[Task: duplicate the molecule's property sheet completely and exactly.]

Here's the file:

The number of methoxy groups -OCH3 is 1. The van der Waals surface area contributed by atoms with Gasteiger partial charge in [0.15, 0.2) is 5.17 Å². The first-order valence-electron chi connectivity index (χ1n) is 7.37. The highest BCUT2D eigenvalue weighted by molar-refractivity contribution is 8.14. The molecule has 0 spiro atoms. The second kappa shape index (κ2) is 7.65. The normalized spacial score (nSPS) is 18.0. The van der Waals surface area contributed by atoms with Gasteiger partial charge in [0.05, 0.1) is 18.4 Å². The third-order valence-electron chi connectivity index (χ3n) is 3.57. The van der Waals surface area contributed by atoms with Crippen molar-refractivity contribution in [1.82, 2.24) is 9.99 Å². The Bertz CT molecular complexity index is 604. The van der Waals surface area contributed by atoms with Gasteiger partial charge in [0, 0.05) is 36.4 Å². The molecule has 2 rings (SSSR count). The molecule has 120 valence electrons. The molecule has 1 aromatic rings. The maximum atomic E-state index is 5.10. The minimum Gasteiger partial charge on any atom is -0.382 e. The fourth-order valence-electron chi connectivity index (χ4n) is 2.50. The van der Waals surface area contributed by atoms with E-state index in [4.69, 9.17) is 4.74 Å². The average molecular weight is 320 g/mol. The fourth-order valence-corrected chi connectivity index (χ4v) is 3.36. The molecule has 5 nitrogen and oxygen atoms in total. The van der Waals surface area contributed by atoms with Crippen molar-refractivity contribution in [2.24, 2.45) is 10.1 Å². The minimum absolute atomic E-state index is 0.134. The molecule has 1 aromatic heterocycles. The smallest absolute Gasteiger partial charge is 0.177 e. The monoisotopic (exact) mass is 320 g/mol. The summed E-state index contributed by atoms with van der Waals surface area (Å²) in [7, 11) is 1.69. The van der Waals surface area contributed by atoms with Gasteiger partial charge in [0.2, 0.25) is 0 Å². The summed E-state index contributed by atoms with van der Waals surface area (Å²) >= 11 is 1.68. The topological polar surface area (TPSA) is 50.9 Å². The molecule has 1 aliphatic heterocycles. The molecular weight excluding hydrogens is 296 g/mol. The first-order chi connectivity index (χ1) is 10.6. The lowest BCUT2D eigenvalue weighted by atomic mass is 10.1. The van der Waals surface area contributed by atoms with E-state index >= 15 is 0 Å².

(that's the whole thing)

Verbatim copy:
The number of methoxy groups -OCH3 is 1. The van der Waals surface area contributed by atoms with Gasteiger partial charge in [0.15, 0.2) is 5.17 Å². The first-order valence-electron chi connectivity index (χ1n) is 7.37. The highest BCUT2D eigenvalue weighted by molar-refractivity contribution is 8.14. The molecule has 0 spiro atoms. The second kappa shape index (κ2) is 7.65. The normalized spacial score (nSPS) is 18.0. The van der Waals surface area contributed by atoms with Gasteiger partial charge in [0.05, 0.1) is 18.4 Å². The third-order valence-electron chi connectivity index (χ3n) is 3.57. The van der Waals surface area contributed by atoms with Crippen molar-refractivity contribution in [1.82, 2.24) is 9.99 Å². The Bertz CT molecular complexity index is 604. The van der Waals surface area contributed by atoms with Gasteiger partial charge in [0, 0.05) is 36.4 Å². The molecule has 2 rings (SSSR count). The molecule has 120 valence electrons. The molecule has 1 aromatic rings. The maximum atomic E-state index is 5.10. The minimum Gasteiger partial charge on any atom is -0.382 e. The fourth-order valence-electron chi connectivity index (χ4n) is 2.50. The van der Waals surface area contributed by atoms with E-state index in [4.69, 9.17) is 4.74 Å². The average molecular weight is 320 g/mol. The fourth-order valence-corrected chi connectivity index (χ4v) is 3.36. The molecule has 5 nitrogen and oxygen atoms in total. The van der Waals surface area contributed by atoms with Crippen molar-refractivity contribution in [2.24, 2.45) is 10.1 Å². The minimum absolute atomic E-state index is 0.134. The molecule has 1 aromatic heterocycles. The smallest absolute Gasteiger partial charge is 0.177 e. The monoisotopic (exact) mass is 320 g/mol. The summed E-state index contributed by atoms with van der Waals surface area (Å²) in [7, 11) is 1.69. The van der Waals surface area contributed by atoms with Gasteiger partial charge in [0.2, 0.25) is 0 Å². The summed E-state index contributed by atoms with van der Waals surface area (Å²) >= 11 is 1.68. The topological polar surface area (TPSA) is 50.9 Å². The molecule has 1 aliphatic heterocycles. The molecular weight excluding hydrogens is 296 g/mol. The first-order chi connectivity index (χ1) is 10.6. The lowest BCUT2D eigenvalue weighted by atomic mass is 10.1. The van der Waals surface area contributed by atoms with E-state index >= 15 is 0 Å².